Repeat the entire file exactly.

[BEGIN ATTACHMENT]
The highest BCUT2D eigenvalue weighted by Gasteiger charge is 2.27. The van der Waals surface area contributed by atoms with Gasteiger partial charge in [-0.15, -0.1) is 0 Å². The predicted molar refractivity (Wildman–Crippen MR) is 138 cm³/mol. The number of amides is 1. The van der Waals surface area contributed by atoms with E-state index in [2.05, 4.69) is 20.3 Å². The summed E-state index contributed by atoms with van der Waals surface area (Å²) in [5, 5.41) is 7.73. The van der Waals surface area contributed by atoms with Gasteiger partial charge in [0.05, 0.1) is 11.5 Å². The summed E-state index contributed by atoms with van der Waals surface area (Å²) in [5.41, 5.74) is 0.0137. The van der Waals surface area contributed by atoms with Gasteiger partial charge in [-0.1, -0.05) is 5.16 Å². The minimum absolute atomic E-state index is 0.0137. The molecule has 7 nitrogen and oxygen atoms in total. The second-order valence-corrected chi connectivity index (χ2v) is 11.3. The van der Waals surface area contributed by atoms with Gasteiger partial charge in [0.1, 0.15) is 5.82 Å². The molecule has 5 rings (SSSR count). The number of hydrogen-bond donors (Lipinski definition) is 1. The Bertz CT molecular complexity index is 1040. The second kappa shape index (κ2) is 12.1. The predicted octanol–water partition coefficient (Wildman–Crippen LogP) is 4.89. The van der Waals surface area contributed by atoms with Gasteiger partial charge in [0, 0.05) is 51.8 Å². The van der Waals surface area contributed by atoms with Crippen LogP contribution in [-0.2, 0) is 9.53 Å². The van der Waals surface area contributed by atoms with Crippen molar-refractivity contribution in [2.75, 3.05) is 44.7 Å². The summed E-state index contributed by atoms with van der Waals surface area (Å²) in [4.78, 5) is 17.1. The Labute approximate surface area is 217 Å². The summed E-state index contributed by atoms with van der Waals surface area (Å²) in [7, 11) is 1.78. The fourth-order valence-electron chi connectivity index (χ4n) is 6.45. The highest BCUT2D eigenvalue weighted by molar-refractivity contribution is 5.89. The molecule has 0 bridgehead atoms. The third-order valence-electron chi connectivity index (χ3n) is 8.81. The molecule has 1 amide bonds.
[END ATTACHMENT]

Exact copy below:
The highest BCUT2D eigenvalue weighted by Gasteiger charge is 2.27. The van der Waals surface area contributed by atoms with Gasteiger partial charge in [-0.15, -0.1) is 0 Å². The predicted molar refractivity (Wildman–Crippen MR) is 138 cm³/mol. The number of amides is 1. The van der Waals surface area contributed by atoms with E-state index in [2.05, 4.69) is 20.3 Å². The summed E-state index contributed by atoms with van der Waals surface area (Å²) in [5, 5.41) is 7.73. The van der Waals surface area contributed by atoms with Gasteiger partial charge in [0.05, 0.1) is 11.5 Å². The summed E-state index contributed by atoms with van der Waals surface area (Å²) in [5.41, 5.74) is 0.0137. The van der Waals surface area contributed by atoms with Gasteiger partial charge in [-0.1, -0.05) is 5.16 Å². The minimum absolute atomic E-state index is 0.0137. The molecule has 7 nitrogen and oxygen atoms in total. The second-order valence-corrected chi connectivity index (χ2v) is 11.3. The van der Waals surface area contributed by atoms with Gasteiger partial charge in [0.1, 0.15) is 5.82 Å². The molecule has 5 rings (SSSR count). The number of hydrogen-bond donors (Lipinski definition) is 1. The Bertz CT molecular complexity index is 1040. The second kappa shape index (κ2) is 12.1. The predicted octanol–water partition coefficient (Wildman–Crippen LogP) is 4.89. The van der Waals surface area contributed by atoms with Gasteiger partial charge in [0, 0.05) is 51.8 Å². The van der Waals surface area contributed by atoms with Crippen LogP contribution in [-0.2, 0) is 9.53 Å². The van der Waals surface area contributed by atoms with Crippen molar-refractivity contribution in [2.75, 3.05) is 44.7 Å². The summed E-state index contributed by atoms with van der Waals surface area (Å²) in [4.78, 5) is 17.1. The Labute approximate surface area is 217 Å². The summed E-state index contributed by atoms with van der Waals surface area (Å²) in [7, 11) is 1.78. The fourth-order valence-electron chi connectivity index (χ4n) is 6.45. The highest BCUT2D eigenvalue weighted by molar-refractivity contribution is 5.89. The molecule has 0 bridgehead atoms. The third-order valence-electron chi connectivity index (χ3n) is 8.81. The molecule has 1 amide bonds.